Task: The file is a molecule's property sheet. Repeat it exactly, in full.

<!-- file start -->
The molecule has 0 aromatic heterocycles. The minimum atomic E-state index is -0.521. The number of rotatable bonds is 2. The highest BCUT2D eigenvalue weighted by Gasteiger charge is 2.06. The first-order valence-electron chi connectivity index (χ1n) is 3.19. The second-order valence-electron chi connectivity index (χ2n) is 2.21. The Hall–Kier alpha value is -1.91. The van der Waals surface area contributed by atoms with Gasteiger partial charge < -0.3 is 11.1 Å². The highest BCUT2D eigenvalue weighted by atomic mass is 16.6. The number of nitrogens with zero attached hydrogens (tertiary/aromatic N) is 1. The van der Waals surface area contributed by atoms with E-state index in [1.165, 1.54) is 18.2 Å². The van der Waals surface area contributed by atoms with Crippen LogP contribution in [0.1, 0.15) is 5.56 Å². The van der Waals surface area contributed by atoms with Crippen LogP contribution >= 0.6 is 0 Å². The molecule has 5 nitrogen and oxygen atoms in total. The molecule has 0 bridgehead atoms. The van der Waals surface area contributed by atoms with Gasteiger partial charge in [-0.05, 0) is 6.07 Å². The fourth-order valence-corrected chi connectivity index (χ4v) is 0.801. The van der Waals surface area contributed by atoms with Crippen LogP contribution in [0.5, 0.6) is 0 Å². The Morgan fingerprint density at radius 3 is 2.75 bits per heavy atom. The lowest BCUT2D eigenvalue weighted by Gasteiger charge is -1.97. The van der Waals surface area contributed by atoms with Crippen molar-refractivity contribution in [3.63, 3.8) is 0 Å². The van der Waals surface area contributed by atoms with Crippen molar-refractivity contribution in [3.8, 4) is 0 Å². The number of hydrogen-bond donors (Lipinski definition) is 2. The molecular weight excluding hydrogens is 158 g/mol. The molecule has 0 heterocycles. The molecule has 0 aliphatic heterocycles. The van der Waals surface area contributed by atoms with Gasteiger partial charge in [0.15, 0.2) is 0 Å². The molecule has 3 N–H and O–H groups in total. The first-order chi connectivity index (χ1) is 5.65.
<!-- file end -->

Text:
The molecule has 0 aromatic heterocycles. The minimum atomic E-state index is -0.521. The number of rotatable bonds is 2. The highest BCUT2D eigenvalue weighted by Gasteiger charge is 2.06. The first-order valence-electron chi connectivity index (χ1n) is 3.19. The second-order valence-electron chi connectivity index (χ2n) is 2.21. The Hall–Kier alpha value is -1.91. The van der Waals surface area contributed by atoms with Gasteiger partial charge < -0.3 is 11.1 Å². The highest BCUT2D eigenvalue weighted by atomic mass is 16.6. The number of nitrogens with zero attached hydrogens (tertiary/aromatic N) is 1. The van der Waals surface area contributed by atoms with E-state index in [1.165, 1.54) is 18.2 Å². The van der Waals surface area contributed by atoms with Crippen LogP contribution in [0.1, 0.15) is 5.56 Å². The van der Waals surface area contributed by atoms with Crippen LogP contribution >= 0.6 is 0 Å². The molecule has 5 nitrogen and oxygen atoms in total. The molecule has 0 bridgehead atoms. The van der Waals surface area contributed by atoms with Gasteiger partial charge in [-0.05, 0) is 6.07 Å². The fourth-order valence-corrected chi connectivity index (χ4v) is 0.801. The van der Waals surface area contributed by atoms with Crippen LogP contribution in [0.5, 0.6) is 0 Å². The Morgan fingerprint density at radius 3 is 2.75 bits per heavy atom. The lowest BCUT2D eigenvalue weighted by Gasteiger charge is -1.97. The van der Waals surface area contributed by atoms with Crippen molar-refractivity contribution in [3.63, 3.8) is 0 Å². The van der Waals surface area contributed by atoms with Crippen molar-refractivity contribution in [3.8, 4) is 0 Å². The number of hydrogen-bond donors (Lipinski definition) is 2. The molecular weight excluding hydrogens is 158 g/mol. The molecule has 0 heterocycles. The molecule has 0 aliphatic heterocycles. The van der Waals surface area contributed by atoms with Gasteiger partial charge in [0.15, 0.2) is 0 Å². The molecule has 3 N–H and O–H groups in total. The first-order chi connectivity index (χ1) is 5.65.